Tomatoes are a staple in every organic garden. And growing them doesn’t have to be difficult.

Start planting today and you’ll have a delicious harvest in no time.

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Start Growing

1. Choose a few of your favorite tomato varieties and get ready to plant!

2. Choose a spot that gets at least 6 hours of sunlight a day.

3. Check the plant tag to see how far apart plants should be.

4. Dig holes larger than the tomatoes’ original container.

5. Set the plant in the hole so its lowest leaves are below the soil level. Go ahead and pinch those lower leaves off now.

6. Mix in an organic starter plant food, such as Bio-tone Starter Plus, to keep roots strong.

7. Fill the hole with amended soil or Espoma’s Organic Garden Soil.

8. Once established, feed tomatoes by mixing in 3 tablespoons of Espoma’s Tomato-tone per plants. Organic Tomato-tone provides tomatoes the nutrients they need to grow big and plump. Since this is a slow-release, organic fertilizer, Tomato-tone never forces rapid growth, which reduces tomato yield.

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Keys to Success

Stake tomatoes now to increase air circulation and sunlight exposure.

Support plants with a tomato cage, trellis or container. Stakes work, too. Hammer 6-8” stakes into the ground 3-6” away from the plant. When tomatoes begin blooming, tie them to the stake.

Water tomatoes generously for the first few days after planting. Then, give tomatoes 2” of water at their roots per week.

Feed tomatoes with organic Tomato-tone monthly for larger, plumper tomatoes all season.

Add 2-3” of mulch in 3-5 weeks to reduce water consumption.

If you’re looking for more info on tomatoes, such as growing heirloom tomatoeshybrid tomatoes or non-red tomatoes, please visit our Organic Tomato Gardening Guide for more tips and tricks.

Tried and True: The Best Way to Plant Hydrangeas

Lush, lavish blooms you’ll instantly love! Hydrangeas are like the little black dress of the garden. They’re chic and always in style. Though, hydrangeas will deliver way more wow with their color-changing flowers.

Plant one this season to enjoy its bloom in the yard — or in a vase!

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Say Hi to Hydrangeas with These 5 Easy Planting Steps

Beautiful flowers. Many hydrangea colors. Little care. Super disease and pest resistant.

What’s not to love about growing hydrangeas?

Pick Perfect. Big? Small? Low-maintenance? Color-changing, perhaps? There are SO many wonderful hydrangeas to choose from. Find the perfect one for you here. While hydrangeas typically prefer sun in the morning and shade in the afternoon, there are full-sun hydrangeas.

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Dial Mild. While you can plant hydrangeas at any time, the best time is spring or fall. If you plant in the middle of the summer, they’re going to need lots of attention to survive.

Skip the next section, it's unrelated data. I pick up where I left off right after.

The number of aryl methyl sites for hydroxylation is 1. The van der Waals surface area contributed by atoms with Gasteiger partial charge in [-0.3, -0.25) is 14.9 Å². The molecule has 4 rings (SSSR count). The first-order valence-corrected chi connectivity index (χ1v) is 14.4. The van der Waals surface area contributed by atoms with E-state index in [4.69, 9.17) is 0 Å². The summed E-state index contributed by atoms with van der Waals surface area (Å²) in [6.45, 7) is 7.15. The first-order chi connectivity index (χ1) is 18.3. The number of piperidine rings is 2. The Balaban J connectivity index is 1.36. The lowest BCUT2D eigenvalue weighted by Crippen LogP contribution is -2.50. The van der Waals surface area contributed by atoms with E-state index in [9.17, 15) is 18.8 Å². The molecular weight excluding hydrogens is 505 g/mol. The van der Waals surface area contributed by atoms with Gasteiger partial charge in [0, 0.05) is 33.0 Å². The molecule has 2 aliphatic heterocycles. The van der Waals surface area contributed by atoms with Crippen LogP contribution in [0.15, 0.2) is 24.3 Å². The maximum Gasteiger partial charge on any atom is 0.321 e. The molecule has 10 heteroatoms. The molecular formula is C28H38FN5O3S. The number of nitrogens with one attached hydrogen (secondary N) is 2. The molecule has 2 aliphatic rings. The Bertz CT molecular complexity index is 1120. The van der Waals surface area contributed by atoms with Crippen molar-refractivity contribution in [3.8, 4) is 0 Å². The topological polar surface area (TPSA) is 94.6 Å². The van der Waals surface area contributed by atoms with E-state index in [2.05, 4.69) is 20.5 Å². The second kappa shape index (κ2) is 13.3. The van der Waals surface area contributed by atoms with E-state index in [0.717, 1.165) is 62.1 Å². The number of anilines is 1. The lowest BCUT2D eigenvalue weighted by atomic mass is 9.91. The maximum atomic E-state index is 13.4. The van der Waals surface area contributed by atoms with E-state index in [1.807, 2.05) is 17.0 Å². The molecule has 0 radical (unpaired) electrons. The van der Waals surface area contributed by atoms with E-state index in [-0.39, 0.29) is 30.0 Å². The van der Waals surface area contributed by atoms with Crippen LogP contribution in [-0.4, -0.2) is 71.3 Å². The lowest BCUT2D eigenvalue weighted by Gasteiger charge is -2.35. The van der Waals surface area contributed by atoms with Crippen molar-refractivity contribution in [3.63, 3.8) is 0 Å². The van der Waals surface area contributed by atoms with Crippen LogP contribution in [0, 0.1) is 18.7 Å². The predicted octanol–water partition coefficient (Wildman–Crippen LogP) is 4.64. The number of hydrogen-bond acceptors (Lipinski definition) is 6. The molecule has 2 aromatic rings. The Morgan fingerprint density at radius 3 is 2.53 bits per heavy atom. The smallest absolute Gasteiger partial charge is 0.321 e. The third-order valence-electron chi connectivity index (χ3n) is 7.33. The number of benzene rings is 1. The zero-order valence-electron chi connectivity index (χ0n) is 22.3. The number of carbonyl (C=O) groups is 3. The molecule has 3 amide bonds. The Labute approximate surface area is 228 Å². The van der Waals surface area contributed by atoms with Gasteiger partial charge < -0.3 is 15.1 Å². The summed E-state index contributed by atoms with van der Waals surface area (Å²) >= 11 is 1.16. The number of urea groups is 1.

Place and Plant. Once you’ve found the perfect spot (ideally with well-draining soil,) dig a hole twice the width of the hydrangea’s container. Mix in an organic starter plant food, such as Bio-tone Starter Plus, to keep roots strong. Add 1” of compost or Espoma Organic All-purpose garden Soil to help with drainage. Then arrange the hydrangea at the same height it was growing, spread its roots wide and fill the hole with soil. Finish by adding 2-3” of mulch.

Water Well. Right after planting, water the hydrangea until a puddle forms. Continue to water your hydrangea twice a week until it’s established. Then water deeply weekly — or when you see its leaves or flowers wilting.

How ‘Bout Holly. If you’re growing blue hydrangeas, feed with Holly-tone to keep the soil acidic. Otherwise, opt for Flower-tone. For the best hydrangea care, feed 2-3 times throughout the growing season, which is from spring until fall.

Say hello to your new hydrangeas! While they look handsome in the yard, they’ll look even finer as cut flowers inside.    

To learn more about hydrangea care, visit our growing guide. Want to change your pink hydrangea blue? Click here.

 

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Espoma Holly-tone

 

 

 

 

 

 

 

 

Plant Tomato Seeds in 4 Easy Steps

Nothing beats that first bite into a delicious, ripe tomato – even better when it’s fresh out of your summer garden! Just talking about tomatoes has us craving homemade salsas, Caprese salads and a delicious medley of fresh summer veggies.

If you’re as excited about tomato season as we are, why not get started now?

In practically no time at all, you can start tomato seeds. The best way to get a head start on growing tomatoes is to start seeds indoors 4-6 weeks before the last spring frost date in your region.

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Pick Your Plant